Pope: Rigor is not the same thing as load. Parents say they want academic excellence, and that’s what schools are promoting. But schools need to see that it’s not just piling on more stuff, and that’s not the traditional way that they’ve been teaching. Change is scary. I’m all for rigor; I want kids to think hard. I want this to be challenging, but I also want it to be joyful. The problem is the definition of rigor.
Fish: I dug back into my graduate school books from the early 1990s and pulled out Flow by Mihaly Csikszentmihalyi. He talks about how being in a state of flow contributes to the formation of a healthy self-image, positive psyche, and positive interactions with others, and that well-being is connected to being in flow. A necessary component of being in a state of flow is that you’re really challenged, pushing your own expanses, and dealing with ever-increasing levels of complexity. Only through challenge and complexity do we really develop that self-image. So how do we enable well-being?
Pope: That’s the million-dollar question: What’s the connection between well-being and engagement? Everything. They are fully connected. So, you’re spot on when you talk about flow. For me, flow is the equivalent to what I call full engagement where you’re effectively, behaviorally, and cognitively engaged.
That means it’s joyful. Let’s bring back the joy in learning and discovery. When you’re in flow, you are so focused that you love it. And you’re cognitively engaged because you’re challenged, and you see the value and meaning in what you’re learning. But right now, there are a lot of things in and around the classroom and in the structure of how we run schools that get in the way of flow and well-being.
Fish: So many schools have said to me, “You have got to come see our robotics program or our documentary filmmaking because it’s amazing.” In every case, I see an essential amount of structure that creates the challenge and introduces complexity, and I see a whole lot of agency. It’s the mix of the two, what I call structured agency, that creates the context for that really good stuff to happen. But I also have seen schools that see it and say, “We can’t do more.” They get stuck thinking they have to have all these other things they’ve always had. What advice do you give them for moving forward?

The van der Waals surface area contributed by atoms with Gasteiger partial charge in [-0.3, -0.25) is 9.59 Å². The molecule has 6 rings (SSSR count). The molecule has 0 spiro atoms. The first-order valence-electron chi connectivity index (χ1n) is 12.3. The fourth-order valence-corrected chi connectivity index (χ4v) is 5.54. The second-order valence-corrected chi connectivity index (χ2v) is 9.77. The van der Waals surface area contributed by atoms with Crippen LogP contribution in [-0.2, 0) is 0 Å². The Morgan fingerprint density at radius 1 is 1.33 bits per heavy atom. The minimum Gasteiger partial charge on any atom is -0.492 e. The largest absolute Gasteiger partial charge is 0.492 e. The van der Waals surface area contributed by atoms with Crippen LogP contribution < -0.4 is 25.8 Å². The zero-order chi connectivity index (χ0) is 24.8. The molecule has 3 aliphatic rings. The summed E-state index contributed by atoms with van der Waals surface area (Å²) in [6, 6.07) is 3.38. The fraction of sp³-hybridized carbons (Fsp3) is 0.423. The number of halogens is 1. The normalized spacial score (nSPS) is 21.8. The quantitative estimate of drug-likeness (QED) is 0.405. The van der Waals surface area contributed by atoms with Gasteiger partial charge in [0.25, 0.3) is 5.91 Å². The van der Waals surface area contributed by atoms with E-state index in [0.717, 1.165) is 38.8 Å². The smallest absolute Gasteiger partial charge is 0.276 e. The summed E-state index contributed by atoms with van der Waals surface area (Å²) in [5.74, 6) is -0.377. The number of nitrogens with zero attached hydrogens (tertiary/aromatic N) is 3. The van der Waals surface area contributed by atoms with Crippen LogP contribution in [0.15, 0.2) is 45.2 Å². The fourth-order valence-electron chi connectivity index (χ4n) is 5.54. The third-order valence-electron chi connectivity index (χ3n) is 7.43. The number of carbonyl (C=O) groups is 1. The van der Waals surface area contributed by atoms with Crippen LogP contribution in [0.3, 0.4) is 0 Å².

Pope: When you look at the places at school where kids are taking the lead, where teachers feel like they’re guiding, where real challenge, joy, and flow is happening, they’re often at the edges. It’s the robotics team or it’s the debate club. Or it’s what happens after that class, where the kids are getting together and talking about it in the hallway. We’re trying to figure out how to get those edges to be the centerpiece of the school because there’s so much learning, joy, and challenge going on there. But that means thinking really differently, and it’s hard for schools to think differently.
Independent schools are usually more nimble, but they’re also sometimes more stuck in the tradition: We’ve been doing it this way for 100 years. So, they try to do the new and the normal. They’ll say, “We’ll have this amazing capstone experience on top of your normal full load of senior year classes.” It’s the “yes and” problem that I see. Schools need help reimagining the learning experience so that the students’, and the whole community’s, experience of flow is at the center.
Fish: I think school leaders need to be the chief storytellers to help parents and students see what school can be.
Pope: During the pandemic, there is this devolution back to the old norm because everyone is so tired. But we should ask people to innovate in a crisis because that is exactly what propels us to do different things. We’ve seen some schedule changes. One school eliminated homework altogether because they said if you’re with us online from 9 to 3 every day, you’re done. Now, can we now weave that back into the normal life of the school? Can we keep that innovative schedule? Can we keep more office hours and one-on-ones? People are so tired, and they are craving the old, so we’re seeing a lot of backsliding. That worries me.
Fish: When you look at the next five years or more, where do you hope we go?
Pope: I hope we go to flow. I hope we reimagine how we spend our time each day.